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    The new social care cap explained

    01 December 2021

    Bryan Parkinson

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    3 minute read

    What are the implications for you?

    Many UK governments have wrestled with what to do about the social care system, shying away from meaningful reform. This has meant that individuals continue to live with the prospect of costly care fees, one day, eating into their wealth in old age. In worst cases, this can lead to some people needing to sell their home, and can erode an intended inheritance to almost nothing.

    Recently, Boris Johnson’s Government has announced a new “social care cap” which, theoretically, will prevent residents in England from ever paying more than £86,000 on social care in their lifetime. Yet the reforms have not arrived without criticism.

    Many are asking how the cap will be funded, whether it will work and what the implications are for financial planning.

    Funding the new cap

    It’s no secret that the Government will be introducing a 1.25% rise in NICs (National Insurance Contributions) for employees, employers and the self-employed from April 2022. From the next tax year, this will no longer be taken from National Insurance. Rather, it will appear as a distinct levy on payslips - called the Health and Social Care Levy. For someone earning £10,400 a year, the additional annual payment is likely to be £130. A £100,000 annual salary, however, is likely to pay an extra £1,250.

    How much money the new levy will raise is, of course, uncertain. The Government estimates that it will generate about £12bn extra per year. However, total spending on health and social care in England is approximately £235bn per annum, with much of this funded from sources outside of “ring fenced” taxes. The tax raised from the levy is unlikely to affect how much the government spends on these areas, overall.

    Why saving £86,000 may not be enough

    Under the current rules, you need to pay for your own social care if you have over £23,250 in savings. If you are under this amount, then the council should help cover your costs - although the exact amount they will pay varies, and they will need to conduct a “needs assessment” to determine which services you need (e.g. equipment such as a zimmer frame).

    They will also do a means test (a financial assessment) to decide whether the council pays for all of your care, if you need to contribute or if you need to cover all of your costs. Bear in mind that you are not allowed to deliberately reduce your savings or possessions to fall under the £23,250 threshold, which is regarded as “deprivation of assets” and is likely to lead the council to calculate your fees as if you still owned the assets.

    Care costs are not cheap. In England, they can range from £531-955 per week depending on the quality of care, the service you need and where you are in the country. Given that people who enter a residential home do so, on average, for 30 months, it is easy to see how the costs can rack up to £82,000 - or more. This may be part of the reason why the Government has set the new “social care cap” at £86,000, so that most people still end up largely funding their own care and the policy does not place too great a strain on the treasury.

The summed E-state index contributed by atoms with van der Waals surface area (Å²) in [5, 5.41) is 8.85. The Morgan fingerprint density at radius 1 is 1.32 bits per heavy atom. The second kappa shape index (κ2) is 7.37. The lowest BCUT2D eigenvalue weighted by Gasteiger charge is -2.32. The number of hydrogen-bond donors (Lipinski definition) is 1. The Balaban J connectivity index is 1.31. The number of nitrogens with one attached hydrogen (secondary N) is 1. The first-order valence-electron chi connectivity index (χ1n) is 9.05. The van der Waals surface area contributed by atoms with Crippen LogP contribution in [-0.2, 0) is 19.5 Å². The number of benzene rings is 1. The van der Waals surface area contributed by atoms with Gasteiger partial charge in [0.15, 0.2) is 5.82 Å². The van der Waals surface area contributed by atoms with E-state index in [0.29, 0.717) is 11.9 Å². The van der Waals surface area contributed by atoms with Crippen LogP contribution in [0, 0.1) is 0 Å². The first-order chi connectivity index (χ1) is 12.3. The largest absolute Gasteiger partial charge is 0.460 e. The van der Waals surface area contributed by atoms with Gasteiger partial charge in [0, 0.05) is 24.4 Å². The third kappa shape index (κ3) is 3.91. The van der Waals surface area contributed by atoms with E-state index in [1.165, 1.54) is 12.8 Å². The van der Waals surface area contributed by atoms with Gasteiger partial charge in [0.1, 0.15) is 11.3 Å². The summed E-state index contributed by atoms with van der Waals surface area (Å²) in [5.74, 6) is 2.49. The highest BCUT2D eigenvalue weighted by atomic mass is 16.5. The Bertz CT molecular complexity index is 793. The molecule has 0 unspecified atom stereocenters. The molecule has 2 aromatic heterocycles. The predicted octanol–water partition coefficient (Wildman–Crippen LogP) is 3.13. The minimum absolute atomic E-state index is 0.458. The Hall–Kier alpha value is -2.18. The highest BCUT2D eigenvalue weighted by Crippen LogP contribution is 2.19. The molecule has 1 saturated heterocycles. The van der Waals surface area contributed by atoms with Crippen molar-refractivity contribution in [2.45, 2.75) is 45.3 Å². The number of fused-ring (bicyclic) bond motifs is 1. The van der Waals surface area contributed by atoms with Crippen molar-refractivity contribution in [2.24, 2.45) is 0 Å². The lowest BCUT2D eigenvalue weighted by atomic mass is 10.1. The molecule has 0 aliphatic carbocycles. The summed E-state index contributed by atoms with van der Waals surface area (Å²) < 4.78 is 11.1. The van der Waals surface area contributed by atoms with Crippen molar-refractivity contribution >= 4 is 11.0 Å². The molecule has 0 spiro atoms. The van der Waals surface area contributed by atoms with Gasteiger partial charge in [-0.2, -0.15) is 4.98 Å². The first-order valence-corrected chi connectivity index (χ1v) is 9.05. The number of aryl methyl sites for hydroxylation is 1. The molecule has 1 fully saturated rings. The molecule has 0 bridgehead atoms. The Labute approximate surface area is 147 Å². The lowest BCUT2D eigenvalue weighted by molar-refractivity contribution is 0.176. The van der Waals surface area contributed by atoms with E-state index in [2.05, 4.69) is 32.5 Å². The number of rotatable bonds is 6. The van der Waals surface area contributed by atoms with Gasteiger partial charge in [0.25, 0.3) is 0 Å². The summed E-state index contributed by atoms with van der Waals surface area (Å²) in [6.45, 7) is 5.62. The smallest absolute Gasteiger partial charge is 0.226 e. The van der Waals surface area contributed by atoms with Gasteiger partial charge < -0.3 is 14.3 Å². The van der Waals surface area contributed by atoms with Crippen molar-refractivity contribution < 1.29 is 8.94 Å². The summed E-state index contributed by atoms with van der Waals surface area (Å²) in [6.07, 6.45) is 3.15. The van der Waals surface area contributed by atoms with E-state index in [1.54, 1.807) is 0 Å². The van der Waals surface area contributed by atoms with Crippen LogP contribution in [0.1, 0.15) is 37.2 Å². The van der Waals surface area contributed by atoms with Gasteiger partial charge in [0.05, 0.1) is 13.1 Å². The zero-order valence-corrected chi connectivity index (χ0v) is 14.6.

The cap and your financial plan

    In light of the above, it starts to become clear why most people will still need to account for the possible future cost of social care in their financial plan - irrespective of the new cap. The good news is, the policy could help preserve some of your estate if you end up in residential care for longer than 30 months. For young people with disabilities facing decades of care, moreover, the policy is also likely to be good news.

    However, it is yet to be announced whether the cap covers non-care related costs such as food and accommodation (which could amount to £7,000-£10,000 per year). The policy is also likely to mostly benefit more affluent people in richer areas of England, where the average cost of care is £92,000.

    One other question that remains unanswered is how the cap may affect the care home market, and people’s behaviour. After all, if someone is diagnosed with an illness that is likely to result in them needing permanent residential care, would they not simply apply for the best, most costly home available - since the state will ultimately end up footing a lot of the bill? Would behaviour like this lead care homes to put up their prices higher, leading to higher costs for people needing short stays? It is not yet clear how the UK government will regulate this.

    This leads us to suggest that each individual strongly considers how to make their own plans to cover possible care costs in old age.

    For some people the reality may be that, should they ever need care, it would mean selling the house and forsaking most of the inheritance they hope to leave their loved ones. However, by planning ahead early, it is possible to build up your wealth so that you can still leave a meaningful inheritance should you need to spend, say, £86,000 or more on your care. A financial adviser can help you examine the options and craft a plan which brings your financial goals together.

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    Many are asking how the cap will be funded, whether it will work and what the implications are for financial planning.

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